Nashi’s support also gets funding from oligarchs and even some Western corporations. Mikhail Prokhorov, Russian oligarch and New Jersey Net owner, is said to have given 45 million rubles to promote technological training and innovation at Seliger 2010. Merecedes-Benz Russia, Tupperware, KPMG, Siemens and Intel all donate resources or acted as sponsors of the summer camp.
What is gained from all this support? Besides being a potential base for the Kremlin to tap if it needs a street presence, Nashi’s day to day activities comprises of staging meaningless, though at times comical, PR stunts and manufactured scandals. They hound, slander, and protest oppositionists and foreign embassies. They’ve also (allegedly) beat up critics through their proxies among football fans. Their most recent attempt to slander “liberasts” involved Nashi’s press secretary Kristina Potupchik petitioninf the Russian Prosecutor’s office to look into whether Russian oppositonists were in the pocket of the CIA. Potupchik even went so far as to suggest that members of Solidarity were involved in the Domodedovo bombings.
Anyone who’s followed Nashi are accustom to such outlandish claims. The truth of the matter is that emphasizing that people like Nemtsov are the Trotskys of today is pretty much all they have. After all, imagined enemies work wonders on young fanatics. If the history of the Komsomol has any lessons to impart, it is that hunting for Fifth Columnists is a much more exciting endeavor than Nashi’s campaigns against illegal parking, the unlawful dumping trash, underground casinos, and the illegal sale of alcohol to minors. Youth are far more effective as rabble-rousers and provocateurs. As Milan Kundera wrote in the Joke, “Youth is terrible. It is a stage trod by children in buskins and a variety of costumes mouthing speeches they’ve memorized and fanatically believe but only half understand.”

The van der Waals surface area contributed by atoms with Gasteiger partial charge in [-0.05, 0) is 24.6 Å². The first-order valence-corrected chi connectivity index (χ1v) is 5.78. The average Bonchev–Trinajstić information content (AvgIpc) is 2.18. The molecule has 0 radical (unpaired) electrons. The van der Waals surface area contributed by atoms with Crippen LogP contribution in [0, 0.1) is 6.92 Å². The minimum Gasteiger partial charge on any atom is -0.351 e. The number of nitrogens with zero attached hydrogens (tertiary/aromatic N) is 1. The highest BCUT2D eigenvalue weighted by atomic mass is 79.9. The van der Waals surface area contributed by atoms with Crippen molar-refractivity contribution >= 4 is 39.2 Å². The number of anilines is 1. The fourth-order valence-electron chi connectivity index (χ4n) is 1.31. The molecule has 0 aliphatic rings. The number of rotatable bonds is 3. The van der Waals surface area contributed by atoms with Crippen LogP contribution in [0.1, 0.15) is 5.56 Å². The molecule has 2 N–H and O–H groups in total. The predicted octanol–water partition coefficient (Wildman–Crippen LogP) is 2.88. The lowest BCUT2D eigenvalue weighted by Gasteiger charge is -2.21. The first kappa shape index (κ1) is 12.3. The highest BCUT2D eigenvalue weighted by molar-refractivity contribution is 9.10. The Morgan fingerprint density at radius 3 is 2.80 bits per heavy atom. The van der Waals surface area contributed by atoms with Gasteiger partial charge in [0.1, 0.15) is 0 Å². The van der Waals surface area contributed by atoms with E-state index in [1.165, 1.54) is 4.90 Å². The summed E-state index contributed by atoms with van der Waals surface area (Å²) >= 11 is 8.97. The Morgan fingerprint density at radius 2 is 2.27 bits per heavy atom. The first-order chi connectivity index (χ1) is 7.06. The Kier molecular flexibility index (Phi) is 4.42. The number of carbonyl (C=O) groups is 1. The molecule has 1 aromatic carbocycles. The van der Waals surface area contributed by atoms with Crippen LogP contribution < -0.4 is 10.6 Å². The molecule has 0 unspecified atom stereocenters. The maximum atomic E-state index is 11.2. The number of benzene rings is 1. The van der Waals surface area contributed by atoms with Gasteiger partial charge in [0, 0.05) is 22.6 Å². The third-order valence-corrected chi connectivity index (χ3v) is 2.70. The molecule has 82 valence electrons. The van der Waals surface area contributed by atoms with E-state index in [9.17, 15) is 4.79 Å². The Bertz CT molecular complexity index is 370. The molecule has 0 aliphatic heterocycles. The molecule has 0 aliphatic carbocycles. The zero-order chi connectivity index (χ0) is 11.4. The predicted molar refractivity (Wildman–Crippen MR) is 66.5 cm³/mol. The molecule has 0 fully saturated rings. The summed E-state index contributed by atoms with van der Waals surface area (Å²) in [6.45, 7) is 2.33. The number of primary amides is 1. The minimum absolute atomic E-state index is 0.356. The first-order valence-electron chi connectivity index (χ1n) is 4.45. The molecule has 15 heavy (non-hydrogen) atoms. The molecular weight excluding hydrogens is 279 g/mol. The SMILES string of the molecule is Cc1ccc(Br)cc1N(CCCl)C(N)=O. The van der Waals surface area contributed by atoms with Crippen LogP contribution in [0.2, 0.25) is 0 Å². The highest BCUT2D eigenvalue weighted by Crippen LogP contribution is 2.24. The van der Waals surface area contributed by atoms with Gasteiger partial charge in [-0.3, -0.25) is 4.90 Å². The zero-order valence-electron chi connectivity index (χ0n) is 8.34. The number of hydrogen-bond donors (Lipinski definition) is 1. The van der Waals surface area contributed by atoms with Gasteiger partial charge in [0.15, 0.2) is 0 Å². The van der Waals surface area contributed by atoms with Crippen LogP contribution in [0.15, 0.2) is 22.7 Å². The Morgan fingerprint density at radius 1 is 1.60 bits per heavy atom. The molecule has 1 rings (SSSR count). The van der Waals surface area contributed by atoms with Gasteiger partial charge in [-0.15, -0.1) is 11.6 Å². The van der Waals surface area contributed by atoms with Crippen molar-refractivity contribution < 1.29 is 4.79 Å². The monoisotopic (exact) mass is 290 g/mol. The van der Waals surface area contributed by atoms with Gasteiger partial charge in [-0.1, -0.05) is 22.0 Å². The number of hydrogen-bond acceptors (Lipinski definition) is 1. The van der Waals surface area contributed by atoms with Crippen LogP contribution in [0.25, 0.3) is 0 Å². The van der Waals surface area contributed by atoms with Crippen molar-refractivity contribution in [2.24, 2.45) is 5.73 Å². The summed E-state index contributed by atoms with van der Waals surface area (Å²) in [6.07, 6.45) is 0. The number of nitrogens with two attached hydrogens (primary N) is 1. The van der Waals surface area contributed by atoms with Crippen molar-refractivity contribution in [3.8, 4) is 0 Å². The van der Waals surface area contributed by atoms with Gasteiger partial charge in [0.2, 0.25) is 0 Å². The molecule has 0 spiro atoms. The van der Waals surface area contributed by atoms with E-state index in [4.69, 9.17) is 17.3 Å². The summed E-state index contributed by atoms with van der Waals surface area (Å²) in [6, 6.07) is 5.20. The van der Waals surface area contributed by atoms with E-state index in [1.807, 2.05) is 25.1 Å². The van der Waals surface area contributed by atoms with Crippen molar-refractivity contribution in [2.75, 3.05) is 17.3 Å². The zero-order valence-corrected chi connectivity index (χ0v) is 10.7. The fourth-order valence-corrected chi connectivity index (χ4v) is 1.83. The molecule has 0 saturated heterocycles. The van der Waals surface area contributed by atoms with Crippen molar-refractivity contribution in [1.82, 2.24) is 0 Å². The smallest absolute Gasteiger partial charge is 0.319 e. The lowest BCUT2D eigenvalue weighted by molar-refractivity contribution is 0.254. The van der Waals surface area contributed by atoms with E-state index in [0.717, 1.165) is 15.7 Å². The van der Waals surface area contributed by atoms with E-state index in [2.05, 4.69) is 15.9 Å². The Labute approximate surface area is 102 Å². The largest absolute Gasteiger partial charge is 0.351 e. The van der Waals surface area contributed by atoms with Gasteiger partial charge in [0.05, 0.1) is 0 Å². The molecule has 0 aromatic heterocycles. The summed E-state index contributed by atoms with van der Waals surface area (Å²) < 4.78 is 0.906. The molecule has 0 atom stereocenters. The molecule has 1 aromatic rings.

Despite all the resources and energy poured into Nashi, their influence in Russian political culture is rather minimal. There is no evidence that Nashi currently serves as a stepping stone to power. Nor is there any indication that it will become so in the future. Sure it is connected to power, but that seems to be a one sided relationship in favor of the Kremlin. For the most part, they are a circus sideshow. Unfortunately, for them their act is losing spectators. A recent poll by the Levada Center suggests while Nashi is becoming more of a household name, actual interest in its activities has plummeted. Only 14% of respondents show any interest in the organization, compared to 26% in 2007. More telling, 45% are disinclined toward Nashi’s activities, 66% are simply indifferent, and a mere 3% have affinity to their purpose and goals at all. In an ironic way, I think Nashi’s real base of interest is among the bloggers (myself included) and journalists who periodically lambaste them. Beside that, Nashi is nothing but a rash that swells and pulsates when it is scratched, but fades away when ignored.
Image: КадырочноPost Views: 596